Can Computers Understand Human Languages?
When a human baby starts learning to respond to the adults, it would start with a few sounds, and then evolve to use words, understand the semantics of it, build a vocabulary, learn to resolve ambiguities, analyse sentiment and emotions, use grammar to form a structured sentence, and then converse based on subjective factors and other agents in play. A computer, however, cannot perform all this, yet.
But we can make the computer, a machine that is based on codes, to process, understand the human languages, and emulate some of the human traits. We can do this by programming the machine to analyse patterns from old conversations and literary works and mathematically process any new human interactions based on what it has learned.
Computers and languages
Let’s take a computer chat bot for example. And let’s not throw in any math for now. The task now is to make the machine respond to a human’s text-based input. If you type “Hello” then the program should respond with “Hello”. Sounds simple. And it can be done with a simple if loop.
But what about other inputs? Say, a hundred different variations of greetings. It is not that efficient and sensible to write hundred if loops. For that, you could write a simple program in python like this that merely takes in a sentence, and lets you store a response for it. And when a user runs it, it simply executes an SQL query and fetches any stored response for their input.
But when ‘train’ the program for “Hello, Tiel!” with a response text as “Hello there, amigo!” then for every “Hello, Tiel!” the response will always be “Hello there, amigo!” For all the program cares, it just needs to run a SELECT query
SELECT user_voice, response FROM response_memory WHERE user_voice=”Hello, Tiel!”.
We are not even merely mimicking a conversation here.
Natural Language Processing
But what if we make the computer process some level of grammar and vocabulary to make them behave like humans? Instead of just processing the input as strings, what if we make them classify the words in a sentence into its appropriate parts of speech? The technical process of analysing and algorithmically processing a natural human language is known as Natural Language Processing.
With NLP in play, we can empower our script to ‘learn’ from real-world datasets like a text corpus (huge collections of literary stuff that are tagged and classified already) and draw out patterns using a decision tree or a statistical model to figure out an optimal response when a new input is given.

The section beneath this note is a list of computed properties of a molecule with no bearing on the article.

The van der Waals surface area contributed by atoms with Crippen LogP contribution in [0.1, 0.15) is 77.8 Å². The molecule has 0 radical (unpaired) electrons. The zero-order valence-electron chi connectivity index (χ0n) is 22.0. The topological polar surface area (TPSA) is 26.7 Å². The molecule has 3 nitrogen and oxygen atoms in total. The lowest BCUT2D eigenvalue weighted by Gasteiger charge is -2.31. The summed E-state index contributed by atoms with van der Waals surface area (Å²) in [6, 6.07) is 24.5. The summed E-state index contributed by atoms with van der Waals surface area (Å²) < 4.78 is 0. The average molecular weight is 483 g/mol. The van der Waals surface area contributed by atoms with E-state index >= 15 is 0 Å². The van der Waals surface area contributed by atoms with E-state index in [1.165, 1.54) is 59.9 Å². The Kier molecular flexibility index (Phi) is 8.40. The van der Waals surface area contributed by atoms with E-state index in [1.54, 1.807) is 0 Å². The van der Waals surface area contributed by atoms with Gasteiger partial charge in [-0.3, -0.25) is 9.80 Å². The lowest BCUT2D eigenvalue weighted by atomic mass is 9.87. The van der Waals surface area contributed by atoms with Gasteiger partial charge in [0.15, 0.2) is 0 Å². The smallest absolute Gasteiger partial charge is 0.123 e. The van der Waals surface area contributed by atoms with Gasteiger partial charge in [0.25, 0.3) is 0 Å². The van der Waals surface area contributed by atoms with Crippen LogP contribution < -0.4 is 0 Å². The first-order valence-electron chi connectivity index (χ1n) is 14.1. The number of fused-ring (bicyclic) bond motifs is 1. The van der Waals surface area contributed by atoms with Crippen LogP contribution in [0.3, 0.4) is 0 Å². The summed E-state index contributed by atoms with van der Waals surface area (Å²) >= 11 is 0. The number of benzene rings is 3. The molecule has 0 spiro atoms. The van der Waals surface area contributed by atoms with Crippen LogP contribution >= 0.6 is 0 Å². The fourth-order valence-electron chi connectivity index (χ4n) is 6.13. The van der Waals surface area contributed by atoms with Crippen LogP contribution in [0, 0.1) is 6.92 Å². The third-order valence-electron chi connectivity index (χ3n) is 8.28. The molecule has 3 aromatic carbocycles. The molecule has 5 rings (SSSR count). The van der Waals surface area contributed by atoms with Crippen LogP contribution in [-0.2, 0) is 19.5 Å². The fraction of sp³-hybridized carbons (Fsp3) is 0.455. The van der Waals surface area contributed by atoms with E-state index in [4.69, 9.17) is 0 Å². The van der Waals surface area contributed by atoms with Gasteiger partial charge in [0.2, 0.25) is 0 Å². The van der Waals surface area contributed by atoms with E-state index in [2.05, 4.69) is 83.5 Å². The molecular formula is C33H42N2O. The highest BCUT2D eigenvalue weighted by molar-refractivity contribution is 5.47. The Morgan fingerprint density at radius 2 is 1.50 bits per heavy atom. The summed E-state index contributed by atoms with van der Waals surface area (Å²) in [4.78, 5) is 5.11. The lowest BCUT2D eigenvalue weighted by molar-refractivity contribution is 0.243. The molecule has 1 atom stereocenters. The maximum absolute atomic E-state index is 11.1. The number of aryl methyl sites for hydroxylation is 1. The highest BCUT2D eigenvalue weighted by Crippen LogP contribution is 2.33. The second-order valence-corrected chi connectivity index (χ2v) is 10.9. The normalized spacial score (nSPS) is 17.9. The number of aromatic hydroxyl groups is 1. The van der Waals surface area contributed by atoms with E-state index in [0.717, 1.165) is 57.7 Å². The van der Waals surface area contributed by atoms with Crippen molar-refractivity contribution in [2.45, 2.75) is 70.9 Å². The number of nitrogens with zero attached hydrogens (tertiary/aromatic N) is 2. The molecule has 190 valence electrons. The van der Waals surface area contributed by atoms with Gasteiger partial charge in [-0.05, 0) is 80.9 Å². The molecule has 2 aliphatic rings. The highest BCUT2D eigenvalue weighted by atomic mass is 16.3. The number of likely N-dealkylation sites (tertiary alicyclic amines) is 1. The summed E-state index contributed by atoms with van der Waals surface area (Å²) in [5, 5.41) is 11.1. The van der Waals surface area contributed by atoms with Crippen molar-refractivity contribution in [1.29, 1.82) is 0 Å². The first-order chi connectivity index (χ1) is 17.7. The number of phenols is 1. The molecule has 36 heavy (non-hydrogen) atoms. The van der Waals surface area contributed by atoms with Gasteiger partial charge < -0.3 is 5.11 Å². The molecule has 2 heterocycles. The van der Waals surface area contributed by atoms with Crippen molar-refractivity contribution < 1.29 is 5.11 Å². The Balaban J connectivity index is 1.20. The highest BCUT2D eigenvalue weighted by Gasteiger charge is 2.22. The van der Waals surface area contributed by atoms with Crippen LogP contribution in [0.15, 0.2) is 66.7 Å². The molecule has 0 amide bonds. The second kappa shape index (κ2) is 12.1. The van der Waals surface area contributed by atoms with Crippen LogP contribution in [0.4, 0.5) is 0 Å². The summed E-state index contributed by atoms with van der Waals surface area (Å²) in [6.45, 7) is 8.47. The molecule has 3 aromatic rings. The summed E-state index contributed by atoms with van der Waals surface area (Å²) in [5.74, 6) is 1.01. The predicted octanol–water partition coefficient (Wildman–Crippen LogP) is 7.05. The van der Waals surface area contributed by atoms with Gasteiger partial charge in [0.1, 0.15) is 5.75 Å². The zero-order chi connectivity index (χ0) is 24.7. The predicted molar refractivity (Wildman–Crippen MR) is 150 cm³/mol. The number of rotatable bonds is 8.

Now this feels much more efficient and ‘natural’ than just fetching stored responses. Let’s get emotional for a minute now.
While natural language processing is all about objectively structuring a human input to derive some meaning out of it, sentiment analysis is one of the processes that associates a qualitative or subjective feature to the input. In a broader sense, it is more like training your code to understand if the user is happy like a Hello Kitty or mad like the Hulk.
Most commonly, the sentiment analysis on trivial and smaller datasets are done by picking out certain words in a sentence that would attribute to a certain emotion, and then use the information obtained from the training to compare and quantify the sentiment of the input.
For example, if we do sentiment analysis on the sentence ‘Alice is happy that she got a new crayon box.’ A simple analysis script would use a model like the bag-of-words, split the entire sentence into a set of words, and compare it with the set (bag) of learned words. it would then quantify the sentence with a score as a subjectively positive one with a positive number. The polarising emotions, positive and negative are thus quantified under the term ‘polarity’.
The following notebook would help understand what sentiment analysis is all about, even better.
Now that you have a grip on the basics of NLP and what things you could do with it, you can expand the above script or write one yourself to deal with a much larger dataset—perhaps analysing a list of tweets, or your own IM texts, and visualize the data with matplotlib. To get yourself started, refer the TextBlob documentation. With user-generated content amassing on the internet, it is the right time to process all that sweet data and do all sorts of fun things with it.
This post was first published on April 8, 2014.